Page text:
Again Manus, King of the Western Island, sat in his supper hall. The torches were in their sconces, the candles were lighted on the table,[Pg 163] the hearth fire was blazing on the hearth, and his lords once again sat to the right and the left of him. But this time they sat without laughter and without high words.
The harper and the story-teller were at the table too, but they neither made music nor told stories. They had tried, both, that evening, but no one had listened to them. Outside, the iron door of the stable gaped wide, and the grooms and horse boys and watchers stood idly around or went quarreling amongst themselves. It was very difficult, as you may imagine, for the harper to play upon his harp when he would hear the King say into his wine cup, “O, Raven, my black horse, where art thou now?” And it was equally difficult for the story-teller to get on with his tale when he would see the King looking at him with unseeing eyes and hear him say, “O, my white and my red horses, what would I not give if I saw you back in my courtyard again?”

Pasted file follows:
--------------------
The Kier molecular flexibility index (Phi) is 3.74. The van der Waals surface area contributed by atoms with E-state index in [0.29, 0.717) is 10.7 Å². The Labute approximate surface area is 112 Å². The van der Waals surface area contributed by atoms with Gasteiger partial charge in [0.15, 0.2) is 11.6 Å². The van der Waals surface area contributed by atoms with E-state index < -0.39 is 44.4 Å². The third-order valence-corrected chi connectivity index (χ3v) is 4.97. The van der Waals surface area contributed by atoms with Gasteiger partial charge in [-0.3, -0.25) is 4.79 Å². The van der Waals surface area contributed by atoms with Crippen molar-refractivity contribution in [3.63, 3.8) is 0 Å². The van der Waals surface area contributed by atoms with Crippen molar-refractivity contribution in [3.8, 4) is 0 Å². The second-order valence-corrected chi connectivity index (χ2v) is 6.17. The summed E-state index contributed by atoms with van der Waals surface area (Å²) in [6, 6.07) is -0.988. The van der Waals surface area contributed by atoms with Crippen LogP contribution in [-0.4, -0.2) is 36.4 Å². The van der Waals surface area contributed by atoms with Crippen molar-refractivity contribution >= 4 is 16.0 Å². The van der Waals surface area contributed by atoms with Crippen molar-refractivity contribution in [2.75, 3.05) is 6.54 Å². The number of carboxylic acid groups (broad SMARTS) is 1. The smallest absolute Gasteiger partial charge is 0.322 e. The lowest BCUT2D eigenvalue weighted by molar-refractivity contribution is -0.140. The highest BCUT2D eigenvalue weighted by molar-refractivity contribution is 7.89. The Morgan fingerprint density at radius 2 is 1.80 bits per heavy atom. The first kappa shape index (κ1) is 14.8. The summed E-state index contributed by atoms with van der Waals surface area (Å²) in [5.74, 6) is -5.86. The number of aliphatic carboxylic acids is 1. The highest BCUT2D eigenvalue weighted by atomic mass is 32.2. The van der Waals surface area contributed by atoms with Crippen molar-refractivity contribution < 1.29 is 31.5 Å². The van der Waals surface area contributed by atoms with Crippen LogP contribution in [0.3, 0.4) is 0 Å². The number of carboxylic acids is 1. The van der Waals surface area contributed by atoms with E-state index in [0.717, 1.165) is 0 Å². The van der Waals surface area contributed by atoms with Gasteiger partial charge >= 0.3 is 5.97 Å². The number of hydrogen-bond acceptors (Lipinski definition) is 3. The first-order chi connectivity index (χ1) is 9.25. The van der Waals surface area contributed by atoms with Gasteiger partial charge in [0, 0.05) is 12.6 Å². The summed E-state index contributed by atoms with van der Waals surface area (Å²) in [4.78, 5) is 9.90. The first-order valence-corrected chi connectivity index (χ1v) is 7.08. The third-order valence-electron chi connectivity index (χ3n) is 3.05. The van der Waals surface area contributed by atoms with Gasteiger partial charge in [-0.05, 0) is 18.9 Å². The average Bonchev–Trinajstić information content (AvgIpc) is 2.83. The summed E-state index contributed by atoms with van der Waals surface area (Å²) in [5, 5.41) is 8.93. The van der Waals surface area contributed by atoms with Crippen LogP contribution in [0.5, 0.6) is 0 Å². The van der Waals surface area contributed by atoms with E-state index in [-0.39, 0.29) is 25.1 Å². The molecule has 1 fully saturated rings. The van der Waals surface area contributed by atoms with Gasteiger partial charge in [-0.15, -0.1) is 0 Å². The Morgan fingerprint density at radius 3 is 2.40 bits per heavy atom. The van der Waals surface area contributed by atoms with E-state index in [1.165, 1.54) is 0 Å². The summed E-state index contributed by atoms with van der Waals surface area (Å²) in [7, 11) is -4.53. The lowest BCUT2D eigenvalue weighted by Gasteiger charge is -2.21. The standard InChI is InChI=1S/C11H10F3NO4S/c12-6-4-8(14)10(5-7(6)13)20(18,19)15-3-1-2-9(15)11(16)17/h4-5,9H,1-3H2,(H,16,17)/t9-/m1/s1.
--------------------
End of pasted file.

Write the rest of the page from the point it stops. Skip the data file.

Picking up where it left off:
So you can imagine the silence that was upon the supper board that was wont to resound with conversation and story-telling, with music and[Pg 164] pledges of the wine cup. “O, Raven, my black horse, where art thou now?” said the King once again; and then, “What would I not give to have my white and my red horse in the courtyard again?” And these were all the words that King Manus could be got to say.